04.07.2011 02:28 PM
Originally featured on BroadcastEngineering.com
Calibre shows passive 3-D processing, image warping at NAB Show

At the 2011 NAB Show, Calibre UK will demonstrate its new PVProHD-IW image-warping video processor/scaler, a product designed to improve the technical and commercial prospects for dual-projector passive 3-D in cinema, themed attraction and post-production applications.

Dual-projector passive 3-D enables the use of low-cost viewing glasses and avoids the inherent flicker of active 3-D, but it does require precise alignment of the left- and right-eye images such that the two projectors act as one. Images are mixed optically on-screen after passing through the preferred left/right selection mechanism, either chromatic or polarizing filters.

Calibre's image-warping processors make it possible to warp the image in real time to provide pixel-perfect alignment. This alignment can be performed visually using the Calibre warp tools or with the aid of camera-based automatic warp alignment software.

The PVProHD-IW works by extracting left- or right-eye data automatically from 3-D HDMI content and is compatible with BluRay and set-top box 3-D formats, converting it to the native resolution of the projector and warping it to suit the screen shape and to align it with the second projector. This is all undertaken by one processor, a Realta scaling engine with up to 1024-tap video filtering to ensure exceptionally high image quality even on very large cinema screens, per projector.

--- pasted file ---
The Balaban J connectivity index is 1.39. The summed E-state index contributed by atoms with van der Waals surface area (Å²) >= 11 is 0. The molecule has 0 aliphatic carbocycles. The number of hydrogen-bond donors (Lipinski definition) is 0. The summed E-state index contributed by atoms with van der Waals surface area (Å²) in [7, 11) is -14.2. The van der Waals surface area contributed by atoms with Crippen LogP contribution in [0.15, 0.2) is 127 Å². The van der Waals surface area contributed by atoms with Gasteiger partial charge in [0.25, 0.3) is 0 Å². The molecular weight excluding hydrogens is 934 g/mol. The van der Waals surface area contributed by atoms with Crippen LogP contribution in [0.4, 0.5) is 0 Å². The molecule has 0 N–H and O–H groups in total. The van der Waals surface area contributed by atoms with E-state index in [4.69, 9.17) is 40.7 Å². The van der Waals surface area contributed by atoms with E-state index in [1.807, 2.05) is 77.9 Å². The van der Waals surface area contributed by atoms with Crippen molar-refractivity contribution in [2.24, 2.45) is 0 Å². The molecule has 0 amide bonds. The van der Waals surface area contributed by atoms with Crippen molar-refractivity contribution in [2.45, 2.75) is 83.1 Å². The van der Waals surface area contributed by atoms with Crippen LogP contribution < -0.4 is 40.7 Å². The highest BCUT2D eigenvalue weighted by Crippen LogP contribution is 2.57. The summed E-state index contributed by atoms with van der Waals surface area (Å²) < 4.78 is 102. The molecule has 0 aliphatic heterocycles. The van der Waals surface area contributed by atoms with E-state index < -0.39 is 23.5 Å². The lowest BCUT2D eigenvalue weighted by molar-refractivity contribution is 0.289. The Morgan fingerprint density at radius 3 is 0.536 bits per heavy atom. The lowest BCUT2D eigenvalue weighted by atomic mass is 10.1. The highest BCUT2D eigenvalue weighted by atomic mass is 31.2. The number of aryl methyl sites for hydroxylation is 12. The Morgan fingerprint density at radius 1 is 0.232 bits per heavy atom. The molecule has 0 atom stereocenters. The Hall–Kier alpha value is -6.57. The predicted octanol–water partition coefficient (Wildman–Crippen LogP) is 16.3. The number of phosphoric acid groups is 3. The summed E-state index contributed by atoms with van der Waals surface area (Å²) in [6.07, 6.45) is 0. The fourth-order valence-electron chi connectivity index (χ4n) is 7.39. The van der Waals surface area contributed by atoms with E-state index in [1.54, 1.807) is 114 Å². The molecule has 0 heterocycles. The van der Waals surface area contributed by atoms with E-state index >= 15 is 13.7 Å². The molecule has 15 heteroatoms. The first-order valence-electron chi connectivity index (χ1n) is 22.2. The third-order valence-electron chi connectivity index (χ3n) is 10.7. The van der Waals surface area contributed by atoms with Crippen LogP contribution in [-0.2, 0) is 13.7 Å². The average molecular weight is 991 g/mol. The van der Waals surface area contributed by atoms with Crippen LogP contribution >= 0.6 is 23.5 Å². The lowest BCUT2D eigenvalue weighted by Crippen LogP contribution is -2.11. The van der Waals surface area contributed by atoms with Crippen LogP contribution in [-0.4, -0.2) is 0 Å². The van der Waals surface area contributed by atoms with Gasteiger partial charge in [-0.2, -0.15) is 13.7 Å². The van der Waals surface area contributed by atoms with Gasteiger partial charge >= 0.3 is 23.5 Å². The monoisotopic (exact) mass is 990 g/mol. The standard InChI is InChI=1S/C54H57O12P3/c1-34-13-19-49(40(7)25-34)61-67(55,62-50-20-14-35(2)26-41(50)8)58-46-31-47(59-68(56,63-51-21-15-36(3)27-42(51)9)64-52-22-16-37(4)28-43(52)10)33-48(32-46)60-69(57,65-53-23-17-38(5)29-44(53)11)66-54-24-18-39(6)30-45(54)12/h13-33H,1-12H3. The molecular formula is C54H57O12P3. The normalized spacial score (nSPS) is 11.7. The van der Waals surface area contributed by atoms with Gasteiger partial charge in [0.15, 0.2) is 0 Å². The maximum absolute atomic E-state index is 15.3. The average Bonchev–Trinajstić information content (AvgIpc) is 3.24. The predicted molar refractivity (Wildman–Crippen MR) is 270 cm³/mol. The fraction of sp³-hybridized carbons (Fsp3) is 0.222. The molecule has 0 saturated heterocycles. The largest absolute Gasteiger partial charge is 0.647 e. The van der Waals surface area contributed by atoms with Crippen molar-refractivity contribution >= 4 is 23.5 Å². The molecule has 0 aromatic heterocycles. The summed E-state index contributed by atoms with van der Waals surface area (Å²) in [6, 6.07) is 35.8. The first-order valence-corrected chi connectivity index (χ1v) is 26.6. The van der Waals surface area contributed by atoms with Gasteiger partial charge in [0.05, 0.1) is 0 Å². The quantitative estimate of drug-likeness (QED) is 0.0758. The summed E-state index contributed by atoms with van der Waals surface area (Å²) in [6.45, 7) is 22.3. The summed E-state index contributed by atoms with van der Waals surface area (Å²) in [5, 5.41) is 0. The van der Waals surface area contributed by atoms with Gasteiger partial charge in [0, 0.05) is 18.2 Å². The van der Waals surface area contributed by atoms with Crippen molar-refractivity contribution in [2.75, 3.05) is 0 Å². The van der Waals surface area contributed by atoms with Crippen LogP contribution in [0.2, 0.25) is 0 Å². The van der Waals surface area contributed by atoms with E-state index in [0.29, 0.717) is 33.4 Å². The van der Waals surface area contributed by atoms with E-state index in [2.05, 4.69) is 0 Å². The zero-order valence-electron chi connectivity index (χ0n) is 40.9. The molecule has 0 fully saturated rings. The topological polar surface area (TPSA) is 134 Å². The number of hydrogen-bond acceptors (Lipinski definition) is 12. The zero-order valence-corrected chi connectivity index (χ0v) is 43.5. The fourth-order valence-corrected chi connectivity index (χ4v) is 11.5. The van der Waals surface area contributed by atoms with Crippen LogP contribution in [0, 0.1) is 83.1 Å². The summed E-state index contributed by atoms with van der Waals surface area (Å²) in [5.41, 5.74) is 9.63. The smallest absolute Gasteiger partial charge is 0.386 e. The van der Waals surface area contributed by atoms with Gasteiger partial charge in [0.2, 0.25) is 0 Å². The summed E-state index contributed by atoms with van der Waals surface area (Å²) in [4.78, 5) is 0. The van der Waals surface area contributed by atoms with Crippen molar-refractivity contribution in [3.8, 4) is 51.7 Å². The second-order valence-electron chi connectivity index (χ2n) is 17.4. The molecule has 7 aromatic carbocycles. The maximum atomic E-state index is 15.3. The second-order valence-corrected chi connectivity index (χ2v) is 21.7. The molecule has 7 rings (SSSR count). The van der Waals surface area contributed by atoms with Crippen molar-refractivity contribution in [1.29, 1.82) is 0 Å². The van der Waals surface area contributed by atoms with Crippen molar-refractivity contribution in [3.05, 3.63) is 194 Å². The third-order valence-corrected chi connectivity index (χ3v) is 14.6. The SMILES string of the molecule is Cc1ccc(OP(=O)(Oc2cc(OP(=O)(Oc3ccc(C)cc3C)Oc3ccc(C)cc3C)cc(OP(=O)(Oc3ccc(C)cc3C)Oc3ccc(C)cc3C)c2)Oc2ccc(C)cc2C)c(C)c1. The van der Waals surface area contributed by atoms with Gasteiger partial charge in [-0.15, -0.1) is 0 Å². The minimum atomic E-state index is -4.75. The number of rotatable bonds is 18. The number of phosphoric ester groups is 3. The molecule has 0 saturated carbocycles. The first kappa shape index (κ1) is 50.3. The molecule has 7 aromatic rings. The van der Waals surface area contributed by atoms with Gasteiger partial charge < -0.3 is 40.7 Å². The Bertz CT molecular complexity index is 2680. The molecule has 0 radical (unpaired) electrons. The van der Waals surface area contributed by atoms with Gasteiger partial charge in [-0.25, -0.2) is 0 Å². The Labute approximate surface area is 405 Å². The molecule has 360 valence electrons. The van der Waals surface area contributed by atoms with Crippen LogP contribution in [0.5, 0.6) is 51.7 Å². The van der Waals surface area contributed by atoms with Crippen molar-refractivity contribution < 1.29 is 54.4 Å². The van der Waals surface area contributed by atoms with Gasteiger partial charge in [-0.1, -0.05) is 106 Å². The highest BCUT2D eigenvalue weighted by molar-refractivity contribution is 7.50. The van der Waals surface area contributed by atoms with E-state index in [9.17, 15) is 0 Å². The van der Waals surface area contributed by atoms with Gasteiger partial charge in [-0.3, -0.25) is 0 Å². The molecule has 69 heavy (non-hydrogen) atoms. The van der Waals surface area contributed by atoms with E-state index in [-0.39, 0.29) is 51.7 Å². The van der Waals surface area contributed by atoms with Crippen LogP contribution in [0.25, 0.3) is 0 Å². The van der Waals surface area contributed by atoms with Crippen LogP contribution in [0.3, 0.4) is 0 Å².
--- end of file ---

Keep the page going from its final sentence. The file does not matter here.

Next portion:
The latest version of the PVProHD-IW can extract left and right projector images from all HDMI 1.4 3-D formats, while alignment of preseparated left- and right-eye content provided over DVI or HD-SDI from media servers is also supported.

See Calibre UK at the 2011 NAB Show in Booth N3512.

Post New Comment
If you are already a member, or would like to receive email alerts as new comments are
made, please login or register.

Enter the code shown above:

(Note: If you cannot read the numbers in the above
image, reload the page to generate a new one.)

No Comments Found

Thursday 11:07 AM
The Best Deconstruction of a 4K Shoot You'll Ever Read
With higher resolutions and larger HD screens, wide shots using very wide lenses can be a problem because they allow viewers to see that infinity doesn’t quite resolve into perfect sharpness.

Featured Articles
Exhibitions & Events
Discover TV Technology